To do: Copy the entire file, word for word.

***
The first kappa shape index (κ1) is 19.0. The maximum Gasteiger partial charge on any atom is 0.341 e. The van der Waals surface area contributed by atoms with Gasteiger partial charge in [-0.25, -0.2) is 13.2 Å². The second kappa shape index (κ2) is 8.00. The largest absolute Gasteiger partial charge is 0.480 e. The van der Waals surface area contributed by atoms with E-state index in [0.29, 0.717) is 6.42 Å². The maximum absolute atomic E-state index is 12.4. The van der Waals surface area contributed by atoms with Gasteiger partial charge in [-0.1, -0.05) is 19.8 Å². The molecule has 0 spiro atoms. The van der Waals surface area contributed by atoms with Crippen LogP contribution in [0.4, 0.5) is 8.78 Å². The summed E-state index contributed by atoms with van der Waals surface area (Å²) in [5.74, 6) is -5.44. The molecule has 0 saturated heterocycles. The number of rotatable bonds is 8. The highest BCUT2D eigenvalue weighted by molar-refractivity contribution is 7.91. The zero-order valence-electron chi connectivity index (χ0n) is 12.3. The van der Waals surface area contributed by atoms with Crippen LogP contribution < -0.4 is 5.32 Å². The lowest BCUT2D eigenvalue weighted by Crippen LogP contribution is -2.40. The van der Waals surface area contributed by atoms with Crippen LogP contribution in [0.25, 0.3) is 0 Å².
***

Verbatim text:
The first kappa shape index (κ1) is 19.0. The maximum Gasteiger partial charge on any atom is 0.341 e. The van der Waals surface area contributed by atoms with Gasteiger partial charge in [-0.25, -0.2) is 13.2 Å². The second kappa shape index (κ2) is 8.00. The largest absolute Gasteiger partial charge is 0.480 e. The van der Waals surface area contributed by atoms with E-state index in [0.29, 0.717) is 6.42 Å². The maximum absolute atomic E-state index is 12.4. The van der Waals surface area contributed by atoms with Gasteiger partial charge in [-0.1, -0.05) is 19.8 Å². The molecule has 0 spiro atoms. The van der Waals surface area contributed by atoms with Crippen LogP contribution in [0.4, 0.5) is 8.78 Å². The summed E-state index contributed by atoms with van der Waals surface area (Å²) in [5.74, 6) is -5.44. The molecule has 0 saturated heterocycles. The number of rotatable bonds is 8. The highest BCUT2D eigenvalue weighted by molar-refractivity contribution is 7.91. The zero-order valence-electron chi connectivity index (χ0n) is 12.3. The van der Waals surface area contributed by atoms with Crippen LogP contribution < -0.4 is 5.32 Å². The lowest BCUT2D eigenvalue weighted by Crippen LogP contribution is -2.40. The van der Waals surface area contributed by atoms with Crippen LogP contribution in [0.25, 0.3) is 0 Å².